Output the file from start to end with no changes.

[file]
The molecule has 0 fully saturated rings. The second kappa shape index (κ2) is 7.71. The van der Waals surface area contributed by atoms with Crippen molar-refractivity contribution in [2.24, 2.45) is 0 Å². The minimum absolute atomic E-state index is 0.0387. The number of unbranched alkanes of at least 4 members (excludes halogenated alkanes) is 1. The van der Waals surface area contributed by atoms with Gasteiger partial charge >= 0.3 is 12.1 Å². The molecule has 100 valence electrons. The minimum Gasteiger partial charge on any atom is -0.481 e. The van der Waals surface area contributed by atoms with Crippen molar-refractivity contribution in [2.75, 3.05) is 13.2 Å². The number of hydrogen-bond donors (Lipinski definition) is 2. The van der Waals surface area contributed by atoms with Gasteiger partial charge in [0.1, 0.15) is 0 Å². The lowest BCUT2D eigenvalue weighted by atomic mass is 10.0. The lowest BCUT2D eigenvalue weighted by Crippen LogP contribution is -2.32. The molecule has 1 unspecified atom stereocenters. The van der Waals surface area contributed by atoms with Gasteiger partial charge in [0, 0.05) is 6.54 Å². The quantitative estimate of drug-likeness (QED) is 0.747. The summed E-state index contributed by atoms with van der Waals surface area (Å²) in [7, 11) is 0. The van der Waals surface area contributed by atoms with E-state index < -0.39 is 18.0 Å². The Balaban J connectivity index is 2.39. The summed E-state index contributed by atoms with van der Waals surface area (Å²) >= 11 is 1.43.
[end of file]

The molecule has 0 fully saturated rings. The second kappa shape index (κ2) is 7.71. The van der Waals surface area contributed by atoms with Crippen molar-refractivity contribution in [2.24, 2.45) is 0 Å². The minimum absolute atomic E-state index is 0.0387. The number of unbranched alkanes of at least 4 members (excludes halogenated alkanes) is 1. The van der Waals surface area contributed by atoms with Gasteiger partial charge >= 0.3 is 12.1 Å². The molecule has 100 valence electrons. The minimum Gasteiger partial charge on any atom is -0.481 e. The van der Waals surface area contributed by atoms with Crippen molar-refractivity contribution in [2.75, 3.05) is 13.2 Å². The number of hydrogen-bond donors (Lipinski definition) is 2. The van der Waals surface area contributed by atoms with Gasteiger partial charge in [0.1, 0.15) is 0 Å². The lowest BCUT2D eigenvalue weighted by atomic mass is 10.0. The lowest BCUT2D eigenvalue weighted by Crippen LogP contribution is -2.32. The molecule has 1 unspecified atom stereocenters. The van der Waals surface area contributed by atoms with Gasteiger partial charge in [0, 0.05) is 6.54 Å². The quantitative estimate of drug-likeness (QED) is 0.747. The summed E-state index contributed by atoms with van der Waals surface area (Å²) in [7, 11) is 0. The van der Waals surface area contributed by atoms with E-state index < -0.39 is 18.0 Å². The Balaban J connectivity index is 2.39. The summed E-state index contributed by atoms with van der Waals surface area (Å²) >= 11 is 1.43.